Creating applications using the MFC document/view architecture can save time, can help you create more structured programs, and can also help alleviate a lot of tedious boilerplate coding that you may otherwise be forced to write. It can, however, force you to structure your applications in a way that doesn't quite fit the problem you are trying to solve (such as games), and it does also mean you are forced to carry the overhead of using the MFC runtime libraries. If you are sure that your user will have the version of MFC already installed, or you don't mind including it in a setup program, and you don't mind an executable that is a touch larger than an equivalent win32/SDK version then MFC can save you a lot of time.
The doc/view architecture that is mentioned a lot in MFC literature simply refers to the practice of separating your appplications data storage and minipulation logic from the data visualisation logic. Basically, you have a
CDocument derived class to load, manipulate and store your data, and a
CView derived class to display the data. Your document and view classes (you can have multiple document and multiple view classes within a single app) are linked together using internal MFC classes by your main application's (
CWinApp derived) class, and physically managed on the screen by a Main Frame (
CMDIChildWnd derived) class.
In Single Document Interface (SDI) applications, there is one
CFrameWnd class and and one view. Each time a document is loaded the view is cleared and redrawn using the information in the new document. The view is essentially reused.
The image below shows a typical SDI application. The main window contains the menu, toolbar, status bar, and the view window. The menus, toolbar, status bar are created and owned by the
CFrameWnd class. You can create entire applications without having to touch the frame class at all.
CView class has, as its display area, the dotted section shown in the image. Everytime that area needs repainting the class'
OnDraw method will be called, and the view will be expected to query it's associated document so it knows what to draw.
In Multiple Document Interface (MDI) applications there is one main frame per application (in this case a
CMDIFrameWnd, and one
CMDIChildWnd derived child frame for each document.
Each time a new document is opened a new
CMDIChildWnd is created that lives inside the main applications
CMDIFrameWnd window. The main frame window contains and owns the menus, toolbars and status bar, and each
CMDIChildWnd window contains a view window. When you switch between different child frames the main frame automatically updates the menu and toolbars to match that associated with the current view inside the child frame.
In Visual Studio .NET there is a third option that creates a new
CFrameWnd each time a new document is opened. This option won't be covered here yet.
It's important to note that each view can only be associated with one document and one frame window. A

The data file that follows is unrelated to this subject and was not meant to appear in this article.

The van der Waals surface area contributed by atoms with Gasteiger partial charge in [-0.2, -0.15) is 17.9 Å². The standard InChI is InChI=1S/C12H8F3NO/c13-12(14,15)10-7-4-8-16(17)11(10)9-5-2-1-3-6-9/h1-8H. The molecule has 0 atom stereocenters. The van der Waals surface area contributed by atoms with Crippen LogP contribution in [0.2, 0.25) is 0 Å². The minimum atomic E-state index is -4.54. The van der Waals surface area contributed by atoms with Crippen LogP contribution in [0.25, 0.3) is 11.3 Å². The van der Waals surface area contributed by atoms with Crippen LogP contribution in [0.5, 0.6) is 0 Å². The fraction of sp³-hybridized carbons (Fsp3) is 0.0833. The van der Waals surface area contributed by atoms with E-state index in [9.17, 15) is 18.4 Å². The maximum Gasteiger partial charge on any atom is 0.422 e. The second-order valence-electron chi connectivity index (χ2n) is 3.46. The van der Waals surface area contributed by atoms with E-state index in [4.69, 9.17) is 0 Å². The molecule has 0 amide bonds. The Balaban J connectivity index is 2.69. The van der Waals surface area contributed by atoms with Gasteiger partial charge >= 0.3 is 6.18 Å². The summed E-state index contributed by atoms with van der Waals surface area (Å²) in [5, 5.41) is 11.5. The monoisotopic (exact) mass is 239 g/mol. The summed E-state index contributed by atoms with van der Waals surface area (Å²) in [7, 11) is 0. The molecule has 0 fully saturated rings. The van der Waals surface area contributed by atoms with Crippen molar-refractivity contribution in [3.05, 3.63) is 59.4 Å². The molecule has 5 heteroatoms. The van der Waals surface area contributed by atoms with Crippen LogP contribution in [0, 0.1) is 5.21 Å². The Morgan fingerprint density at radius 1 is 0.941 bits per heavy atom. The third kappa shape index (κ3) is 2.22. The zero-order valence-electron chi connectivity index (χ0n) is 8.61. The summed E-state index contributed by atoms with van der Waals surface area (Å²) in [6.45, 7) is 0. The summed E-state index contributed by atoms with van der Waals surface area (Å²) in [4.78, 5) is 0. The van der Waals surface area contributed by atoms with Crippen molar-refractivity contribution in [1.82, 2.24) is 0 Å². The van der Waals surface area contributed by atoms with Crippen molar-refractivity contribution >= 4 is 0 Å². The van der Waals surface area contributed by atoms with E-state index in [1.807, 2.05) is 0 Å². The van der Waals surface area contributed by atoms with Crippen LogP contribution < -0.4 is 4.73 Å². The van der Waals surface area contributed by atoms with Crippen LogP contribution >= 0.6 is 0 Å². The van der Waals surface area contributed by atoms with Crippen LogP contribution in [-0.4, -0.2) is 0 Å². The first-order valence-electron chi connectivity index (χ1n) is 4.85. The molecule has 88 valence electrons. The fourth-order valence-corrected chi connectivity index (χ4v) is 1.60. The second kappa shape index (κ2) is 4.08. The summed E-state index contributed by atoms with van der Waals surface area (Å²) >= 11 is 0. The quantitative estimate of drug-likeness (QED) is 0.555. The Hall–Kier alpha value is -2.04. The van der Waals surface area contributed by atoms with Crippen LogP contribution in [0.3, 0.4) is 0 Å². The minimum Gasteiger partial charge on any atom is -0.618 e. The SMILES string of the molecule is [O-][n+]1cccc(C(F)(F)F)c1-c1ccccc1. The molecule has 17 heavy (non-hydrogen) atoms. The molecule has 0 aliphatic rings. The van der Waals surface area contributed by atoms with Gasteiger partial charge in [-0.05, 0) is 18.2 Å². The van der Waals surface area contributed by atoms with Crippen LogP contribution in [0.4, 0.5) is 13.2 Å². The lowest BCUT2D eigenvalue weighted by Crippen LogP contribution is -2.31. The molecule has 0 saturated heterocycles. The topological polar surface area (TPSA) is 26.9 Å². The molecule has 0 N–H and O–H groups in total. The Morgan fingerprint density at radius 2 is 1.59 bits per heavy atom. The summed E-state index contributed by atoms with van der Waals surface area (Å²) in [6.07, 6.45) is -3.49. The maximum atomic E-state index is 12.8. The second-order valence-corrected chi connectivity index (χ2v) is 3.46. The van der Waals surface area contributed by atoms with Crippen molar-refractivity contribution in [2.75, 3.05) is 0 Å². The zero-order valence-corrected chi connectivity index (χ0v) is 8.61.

CMDIFrameWnd window contains zero or more
CMDIChildWnd windows, and each
CMDIChildWnd contains one
CView window. However, each document can have more than one view associated with it. A typical example is the case of a splitter window that can be split to show two different views of the same document.
Creating an application
Creating an MFC doc/view application is very simple. Fire up the AppWizard (File | New...) and follow along.
First we select the MFC AppWizard.
Choose either MDI or SDI (dialog based have been covered elsewhere) and click Next until you hit step 4.
This step allows you to customise a bunch of stuff including toolbars, menus, status bar and print preview. Check the boxes and you get all this for free! One important step here is the "Advanced" button. This allows you to specify a file extension that your application will open by default - and which the Windows Shell will associate with your application should the user double click on a file of that type.
Here I've simple entered "my" as my file extension. Once the program is compiled and run for the first time, all .my files will have the icon specified by the
IDR_MYSDIATYPE resource (the actual resource name will obviously change with the name of your application).
Continue clicking Next and you will come to the final step that allows you to choose the type of view you want. MFC provides a ton of different
CView derived types to make life easier, including HTML viewers, scrolling views, views that wrap common controls and a dialog-type Form view.
Once the wizard has finished you have an application that can be compiled and run immediately. It won't do anything useful, but in a way it already does a lot: toolbars, status bars, menu, printing and print preview and file type registration. All that remains is for you to fill in the details of your document (
Serialize will load and save documents,
OnNewDocument will be called to create a new document), and your view (
OnDraw to do the drawing, and
OnInitialUpdate for initialising variables when the view is first created).
To customise the menus, icons and toolbars simply use the resource editors provided with Visual Studio. Life doesn't get any easier.